(Philip F. Reinders, Seeking God’s Face, p.537 – using material from Belgic Confession, Article 12)

Seeing as though you’re looking at the screen, you better watch this…

This is a timely reminder that social media might be media, but often it’s not very social.

Is it a case of ‘smart phones and dumb people’? Check it out:

I know it’s ironic that I am posting this on a blog, but I couldn’t resist the wisdom and heart of this short clip.


Grace and peace


Upon a Hill

Three men shared death upon a hill,
But only one man dies;
The other two—
A thief and God himself—
Made rendezvous.

Three crosses still
Are borne up Calvary’s Hill,
Where Sin still lifts them high:
Upon the one, sag broken men
Who, cursing, die;
Another upholds the praying thief,
Or those who penitent as he,
Shall find the Christ
Beside them on the tree

“Upon A Hill”, Miriam LeFevre Crouse

Why you should keep serving, even though you want to quit

I want to thank Frank and Sasha for their comments on my post “The Good You Do is Never Wasted”. I thought it best to respond with a follow up post, so here it is.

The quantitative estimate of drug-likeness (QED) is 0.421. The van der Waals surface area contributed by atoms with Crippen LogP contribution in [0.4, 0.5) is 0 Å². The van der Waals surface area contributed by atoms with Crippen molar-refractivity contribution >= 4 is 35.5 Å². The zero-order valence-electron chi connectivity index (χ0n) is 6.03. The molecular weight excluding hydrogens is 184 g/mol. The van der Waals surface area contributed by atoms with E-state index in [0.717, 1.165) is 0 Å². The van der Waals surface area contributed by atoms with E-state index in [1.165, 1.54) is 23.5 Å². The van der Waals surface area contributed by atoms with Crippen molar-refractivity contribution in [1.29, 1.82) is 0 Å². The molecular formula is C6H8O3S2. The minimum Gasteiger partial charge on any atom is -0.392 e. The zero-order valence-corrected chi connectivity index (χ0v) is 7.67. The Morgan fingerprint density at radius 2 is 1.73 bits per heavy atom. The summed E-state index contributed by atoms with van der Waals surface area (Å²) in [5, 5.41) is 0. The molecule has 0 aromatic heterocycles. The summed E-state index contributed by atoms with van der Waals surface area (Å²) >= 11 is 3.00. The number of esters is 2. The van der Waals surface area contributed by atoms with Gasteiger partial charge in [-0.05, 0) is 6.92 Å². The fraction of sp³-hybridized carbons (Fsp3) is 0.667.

Frank, to spend your life and energy caring for someone who does not appreciate your care is an incredible act of selflessness. Or think of Sasha, who continues to provide care and guidance even though her efforts are often met with defiance? What will keep us going in these situations?

I do not want to be simplistic about any of this. None of this is easy. And you might not want to hear it, but the truth is sometimes the situation stays bad. Sometimes it gets worse. We have to be realistic about this.

sometimes the situation stays bad

So: why persist?